Dogs Worrying Livestock and The Countryside Code
We are seeing a worrying rise in reports of sheep being attacked by dogs not under proper control, and this week alone I am aware of two such incidents. Given many ewes are in the early stages of pregnancy at the moment, this is an incredibly vulnerable time for them. Simply the act of being chased can cause serious harm and distress to the animal.
Dogs must be always kept on a lead around any livestock and it is a criminal offence to allow a dog under your control or one that is your responsibility to worry livestock.
We will take any reports of incidents like this very seriously and they will be fully investigated. This crime causes significant stress and financial loss to farmers and is so easily avoidable.
There are an abundance of historic buildings, monuments, and areas of significant historical value in Norfolk. These areas are part of our history and afforded significant protection under the Ancient Monuments and Archaeological Areas Act 1979.
The Norfolk Archaeological Trust (you can visit its website here: https://www.norfarchtrust.org.uk/) currently manages 11 of these sites, and its staff and volunteers work tirelessly to protect these sites and keep them open to the public. Sadly, their staff are increasingly being abused by members of public who fail to follow the guidelines around these sites. There have also been reports of criminal damage – incidents where people have daubed graffiti – at Burgh Castle and St Benets Abbey. Alongside the trust, we are encouraging visitors to follow the advice when visiting these sites, including keeping dogs on leads. If you see anything suspicious, please tell us about it immediately. Please call 999 if a crime is in action or you can report a crime online or by calling us on 101. If you would prefer to do this anonymously, you can do so by contacting Crimestoppers on 0800 555 111 or via the website: Give information | Crimestoppers (crimestoppers-uk.org).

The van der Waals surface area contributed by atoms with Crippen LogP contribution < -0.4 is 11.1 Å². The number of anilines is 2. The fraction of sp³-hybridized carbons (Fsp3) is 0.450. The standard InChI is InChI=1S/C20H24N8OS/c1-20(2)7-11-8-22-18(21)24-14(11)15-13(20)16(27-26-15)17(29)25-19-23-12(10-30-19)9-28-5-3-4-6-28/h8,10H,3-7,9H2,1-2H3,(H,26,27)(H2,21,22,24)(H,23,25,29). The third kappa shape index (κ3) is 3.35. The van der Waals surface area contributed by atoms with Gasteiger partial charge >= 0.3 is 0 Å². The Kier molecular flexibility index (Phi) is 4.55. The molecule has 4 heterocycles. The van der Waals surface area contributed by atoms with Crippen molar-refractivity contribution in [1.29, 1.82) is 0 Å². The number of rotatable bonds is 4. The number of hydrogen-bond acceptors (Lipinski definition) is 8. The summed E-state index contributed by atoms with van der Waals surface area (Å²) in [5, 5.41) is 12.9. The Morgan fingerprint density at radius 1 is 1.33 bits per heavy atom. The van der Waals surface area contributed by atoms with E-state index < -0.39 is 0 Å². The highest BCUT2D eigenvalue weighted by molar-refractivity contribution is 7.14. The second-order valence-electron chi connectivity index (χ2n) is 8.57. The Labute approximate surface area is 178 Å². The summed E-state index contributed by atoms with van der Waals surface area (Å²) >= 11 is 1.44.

Please also know that it is an offence to use a metal detector at any of these sites. Please contact us if you see someone using a metal detector at any of these protected sites.
Historic England – a national public body that assists in protecting our listed, schedule monuments -has lots of advice and information, including an interactive map so you can see all the sites of interest around you. Take a look here: Historic England – Championing England’s heritage | Historic England
Seals Around our Coastline
As we move into the winter months, the nature around our coastline changes. We spent the summer months educating people around ground nesting birds as part of OP Seabird, and now it turns to the breeding seal colonies along our coast most notably at Horsey and Winterton.
Many of the seals will spend a considerable amount of time on land with pups over the next couple of months. There are some key things to remember if you’re thinking of observing these fascinating creatures:
· Always follow signs/guidance at the site you visit (respect the volunteers)
· Never approach a seal and always keep 10 metres minimum away (no selfies!)
· Never touch a seal or seal pup (their bite is nasty and carries some very nasty bacteria)
· If you see a seal pup on its own it is likely fine, mum will probably be out fishing. It’s not uncommon for pups to be left for lengthy periods of time. Please do not approach or touch the pup as its mother could abandon it causing significant unnecessary suffering.
· If you do have concerns for the welfare of a seal, please contact the relevant organisations: the RSPCA, tel: 0300 123 4999 or the Friends of Horsey Seals (also cover Winterton), tel: 07706 314514.
· Never allow dogs to get anywhere near the seals, always keep dogs on a lead
· Leave the area as you found it, taking your litter home with you.
Appeal after damage to seal pup by motorcyclists – Sea Palling
Police are appealing for information or witnesses after two trials bikers were seen riding over a seal pup in Sea Palling
The motorcyclists on trials bikes were reported to the police after they were seen at the beach in Sea Palling on Beach Road during the late morning late morning on Friday (3 December 2021).